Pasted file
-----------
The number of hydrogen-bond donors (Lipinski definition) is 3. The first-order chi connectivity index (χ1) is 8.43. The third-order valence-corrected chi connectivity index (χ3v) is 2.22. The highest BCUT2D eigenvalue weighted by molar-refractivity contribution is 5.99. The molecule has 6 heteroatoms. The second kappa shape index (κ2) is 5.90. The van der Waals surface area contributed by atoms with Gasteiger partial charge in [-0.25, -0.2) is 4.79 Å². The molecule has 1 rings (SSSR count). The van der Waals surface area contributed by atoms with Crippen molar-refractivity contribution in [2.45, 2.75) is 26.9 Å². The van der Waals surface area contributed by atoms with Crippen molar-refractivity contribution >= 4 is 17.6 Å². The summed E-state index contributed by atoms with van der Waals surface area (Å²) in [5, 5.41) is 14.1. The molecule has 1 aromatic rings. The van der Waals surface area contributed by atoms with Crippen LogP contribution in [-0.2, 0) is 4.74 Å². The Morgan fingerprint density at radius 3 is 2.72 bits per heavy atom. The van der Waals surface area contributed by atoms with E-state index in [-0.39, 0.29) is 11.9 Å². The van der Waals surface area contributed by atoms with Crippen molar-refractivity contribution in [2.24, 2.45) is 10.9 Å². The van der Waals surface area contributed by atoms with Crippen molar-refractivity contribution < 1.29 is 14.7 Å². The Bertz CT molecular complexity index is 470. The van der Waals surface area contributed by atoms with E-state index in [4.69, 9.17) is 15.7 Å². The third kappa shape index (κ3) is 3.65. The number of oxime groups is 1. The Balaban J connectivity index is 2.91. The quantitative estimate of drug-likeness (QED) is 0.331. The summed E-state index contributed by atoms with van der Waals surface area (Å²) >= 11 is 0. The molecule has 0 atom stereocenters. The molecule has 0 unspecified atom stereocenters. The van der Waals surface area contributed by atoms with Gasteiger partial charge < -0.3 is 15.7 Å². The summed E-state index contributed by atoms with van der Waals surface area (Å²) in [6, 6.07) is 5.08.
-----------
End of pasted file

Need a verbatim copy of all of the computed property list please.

The number of hydrogen-bond donors (Lipinski definition) is 3. The first-order chi connectivity index (χ1) is 8.43. The third-order valence-corrected chi connectivity index (χ3v) is 2.22. The highest BCUT2D eigenvalue weighted by molar-refractivity contribution is 5.99. The molecule has 6 heteroatoms. The second kappa shape index (κ2) is 5.90. The van der Waals surface area contributed by atoms with Gasteiger partial charge in [-0.25, -0.2) is 4.79 Å². The molecule has 1 rings (SSSR count). The van der Waals surface area contributed by atoms with Crippen molar-refractivity contribution in [2.45, 2.75) is 26.9 Å². The van der Waals surface area contributed by atoms with Crippen molar-refractivity contribution >= 4 is 17.6 Å². The summed E-state index contributed by atoms with van der Waals surface area (Å²) in [5, 5.41) is 14.1. The molecule has 1 aromatic rings. The van der Waals surface area contributed by atoms with Crippen LogP contribution in [-0.2, 0) is 4.74 Å². The Morgan fingerprint density at radius 3 is 2.72 bits per heavy atom. The van der Waals surface area contributed by atoms with E-state index in [-0.39, 0.29) is 11.9 Å². The van der Waals surface area contributed by atoms with Crippen molar-refractivity contribution in [2.24, 2.45) is 10.9 Å². The van der Waals surface area contributed by atoms with Crippen molar-refractivity contribution < 1.29 is 14.7 Å². The Bertz CT molecular complexity index is 470. The van der Waals surface area contributed by atoms with E-state index in [4.69, 9.17) is 15.7 Å². The third kappa shape index (κ3) is 3.65. The number of oxime groups is 1. The Balaban J connectivity index is 2.91. The quantitative estimate of drug-likeness (QED) is 0.331. The summed E-state index contributed by atoms with van der Waals surface area (Å²) >= 11 is 0. The molecule has 0 atom stereocenters. The molecule has 0 unspecified atom stereocenters. The van der Waals surface area contributed by atoms with Gasteiger partial charge < -0.3 is 15.7 Å². The summed E-state index contributed by atoms with van der Waals surface area (Å²) in [6, 6.07) is 5.08.